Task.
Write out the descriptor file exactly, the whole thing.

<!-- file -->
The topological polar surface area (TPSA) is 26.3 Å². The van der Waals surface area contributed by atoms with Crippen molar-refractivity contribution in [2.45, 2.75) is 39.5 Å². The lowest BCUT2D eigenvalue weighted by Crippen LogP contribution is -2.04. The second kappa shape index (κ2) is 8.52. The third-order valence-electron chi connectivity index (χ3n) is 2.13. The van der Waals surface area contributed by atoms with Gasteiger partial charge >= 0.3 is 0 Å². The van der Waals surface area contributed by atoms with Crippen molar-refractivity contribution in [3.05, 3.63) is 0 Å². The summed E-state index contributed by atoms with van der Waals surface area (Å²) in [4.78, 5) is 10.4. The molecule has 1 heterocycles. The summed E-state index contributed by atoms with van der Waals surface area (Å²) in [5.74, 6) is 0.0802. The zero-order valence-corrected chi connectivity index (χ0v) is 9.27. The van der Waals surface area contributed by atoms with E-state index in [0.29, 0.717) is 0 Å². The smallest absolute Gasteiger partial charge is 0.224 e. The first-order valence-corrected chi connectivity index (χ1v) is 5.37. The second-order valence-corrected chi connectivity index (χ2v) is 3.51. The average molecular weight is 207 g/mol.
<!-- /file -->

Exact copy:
The topological polar surface area (TPSA) is 26.3 Å². The van der Waals surface area contributed by atoms with Crippen molar-refractivity contribution in [2.45, 2.75) is 39.5 Å². The lowest BCUT2D eigenvalue weighted by Crippen LogP contribution is -2.04. The second kappa shape index (κ2) is 8.52. The third-order valence-electron chi connectivity index (χ3n) is 2.13. The van der Waals surface area contributed by atoms with Gasteiger partial charge >= 0.3 is 0 Å². The van der Waals surface area contributed by atoms with Crippen molar-refractivity contribution in [3.05, 3.63) is 0 Å². The summed E-state index contributed by atoms with van der Waals surface area (Å²) in [4.78, 5) is 10.4. The molecule has 1 heterocycles. The summed E-state index contributed by atoms with van der Waals surface area (Å²) in [5.74, 6) is 0.0802. The zero-order valence-corrected chi connectivity index (χ0v) is 9.27. The van der Waals surface area contributed by atoms with E-state index in [0.29, 0.717) is 0 Å². The smallest absolute Gasteiger partial charge is 0.224 e. The first-order valence-corrected chi connectivity index (χ1v) is 5.37. The second-order valence-corrected chi connectivity index (χ2v) is 3.51. The average molecular weight is 207 g/mol.